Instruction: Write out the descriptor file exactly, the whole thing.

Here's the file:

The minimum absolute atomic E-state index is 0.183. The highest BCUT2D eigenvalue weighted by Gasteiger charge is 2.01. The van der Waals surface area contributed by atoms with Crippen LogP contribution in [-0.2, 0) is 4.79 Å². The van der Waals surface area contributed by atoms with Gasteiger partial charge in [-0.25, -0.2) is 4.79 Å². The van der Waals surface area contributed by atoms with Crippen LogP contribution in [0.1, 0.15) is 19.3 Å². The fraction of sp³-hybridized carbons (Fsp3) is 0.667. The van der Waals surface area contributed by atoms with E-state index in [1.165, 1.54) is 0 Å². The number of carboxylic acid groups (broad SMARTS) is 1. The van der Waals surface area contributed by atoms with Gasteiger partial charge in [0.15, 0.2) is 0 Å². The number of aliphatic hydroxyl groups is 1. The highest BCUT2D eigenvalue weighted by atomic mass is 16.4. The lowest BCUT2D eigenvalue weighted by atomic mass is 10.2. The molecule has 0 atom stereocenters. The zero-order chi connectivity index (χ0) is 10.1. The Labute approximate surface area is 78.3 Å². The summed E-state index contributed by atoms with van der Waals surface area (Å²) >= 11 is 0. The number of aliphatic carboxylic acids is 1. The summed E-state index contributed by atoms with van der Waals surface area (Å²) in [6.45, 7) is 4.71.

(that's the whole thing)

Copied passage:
The minimum absolute atomic E-state index is 0.183. The highest BCUT2D eigenvalue weighted by Gasteiger charge is 2.01. The van der Waals surface area contributed by atoms with Crippen LogP contribution in [-0.2, 0) is 4.79 Å². The van der Waals surface area contributed by atoms with Gasteiger partial charge in [-0.25, -0.2) is 4.79 Å². The van der Waals surface area contributed by atoms with Crippen LogP contribution in [0.1, 0.15) is 19.3 Å². The fraction of sp³-hybridized carbons (Fsp3) is 0.667. The van der Waals surface area contributed by atoms with E-state index in [1.165, 1.54) is 0 Å². The number of carboxylic acid groups (broad SMARTS) is 1. The van der Waals surface area contributed by atoms with Gasteiger partial charge in [0.15, 0.2) is 0 Å². The number of aliphatic hydroxyl groups is 1. The highest BCUT2D eigenvalue weighted by atomic mass is 16.4. The lowest BCUT2D eigenvalue weighted by atomic mass is 10.2. The molecule has 0 atom stereocenters. The zero-order chi connectivity index (χ0) is 10.1. The Labute approximate surface area is 78.3 Å². The summed E-state index contributed by atoms with van der Waals surface area (Å²) >= 11 is 0. The number of aliphatic carboxylic acids is 1. The summed E-state index contributed by atoms with van der Waals surface area (Å²) in [6.45, 7) is 4.71.